Unless fun is anathema to you, you will have a hard time not enjoying the vim and vigor of Bring It On! The Musical. The show, well, brings it. The fact that the director, Andy Blankenbuehler, is also the show’s choreographer should communicate to what extent. Performers are airborne or busting a move for most of their stage time, making for a pretty pumped up rendition of the high school triumph story (though fans of Glee, High School Musical, etc. will no doubt feel right at home). Of course, that also means a few songs sung a bit out of breath, but I think you’d have to be pretty stingy not to forgive it. As much as this is pure entertainment (and, as many will immediately realize, based on the popular movie franchise), the show also comes with some serious Broadway street cred.
Folks who like “Bring It On!’s” run, should definitely check out “In the Heights” coming to the Walton Arts Center in March, since Lin-Manuel Miranda did the music for both. Blankenbuehler also has “In the Heights” to thank for his Tony. Here, Miranda collaborates with another Tony Award-winning composer, Tom Kitt (who additionally won a Pulitzer for one of my all-time favorite musicals, “Next to Normal“). Jeff Whitty, the librettist who wrote all the snarky things the cheerleaders say, also won a Tony, for a little show called “Avenue Q.”
Kirsten Dunst addicts from the original motion picture should be warned: the musical definitely does its own thing, as one of the songs attests. This cast is pretty good at it, too. You can tell, I think, when a cast is having fun. This show is certainly an example of that. Campbell, the team captain of a privileged winning school played by Taylor Lourderman, has to revamp when she is redistricted to a more multicultural high school that doesn’t have a cheerleading team. Adrienne Warren’s Danielle is the queen bee she finds she must win over – and Warren, who originated the role, has it down pat.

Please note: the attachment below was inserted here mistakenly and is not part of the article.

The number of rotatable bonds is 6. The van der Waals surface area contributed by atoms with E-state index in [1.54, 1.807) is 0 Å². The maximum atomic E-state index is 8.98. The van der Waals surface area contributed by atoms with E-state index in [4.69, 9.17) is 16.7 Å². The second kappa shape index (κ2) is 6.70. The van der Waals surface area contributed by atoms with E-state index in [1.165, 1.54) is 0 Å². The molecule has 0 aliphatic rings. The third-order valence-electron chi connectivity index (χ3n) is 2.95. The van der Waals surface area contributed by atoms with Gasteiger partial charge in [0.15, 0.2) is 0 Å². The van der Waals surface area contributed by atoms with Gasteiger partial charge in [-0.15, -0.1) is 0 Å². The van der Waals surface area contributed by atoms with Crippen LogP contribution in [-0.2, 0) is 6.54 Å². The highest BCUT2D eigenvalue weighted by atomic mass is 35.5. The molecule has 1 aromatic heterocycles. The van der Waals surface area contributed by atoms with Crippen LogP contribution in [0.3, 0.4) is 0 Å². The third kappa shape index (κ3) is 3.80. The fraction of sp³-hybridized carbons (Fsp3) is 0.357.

Several characters really come to life as glamorously bantering teenagers: Gregory Haney’s La Cienega, gives a fantastic performance as the fierce, booty shaking drag queen of Danielle’s crew; Kate Rockwell’s Skylar gets the best of the snarky lines, and doesn’t waste a one; and, Elle McLemore’s solo number was a stellar turn, her character among my favorites as the conniving Eva. But, Ryann Redmond gives perhaps the most solid performance as the under-appreciated Bridget, the only other girl to be transferred with Campbell to Jackson High. Her development is both the most comic and the most touching.
The set is necessarily spare for the performers to have room enough to get all athletic and aerial, so mainly, it consists of drop-down screens (highlighted by a Skype session between Campbell and her teammates) and a few lockers, for that look-I’m-still-in-high-school feel. A couple of times the screens were distracting, and occasionally, they didn’t seem effective at all. But, they did make the cheer competition scenes pop. Still, this isn’t really your show if you’re a set design gal or guy. Also, many of the audience, being at either early or advance stages of a cheerleading career themselves, will likely applaud at some of the romantic scenes of the second act… and after every song. But, that was just part of the fun. All in all, this show is a good time. Nothing wrong with that in my book.
Bring It On! The Musical will be showing at the Walton Arts Center through Feb. 12. Parents should be aware of language and sexual content in this show. Get your tickets at waltonartscenter.org.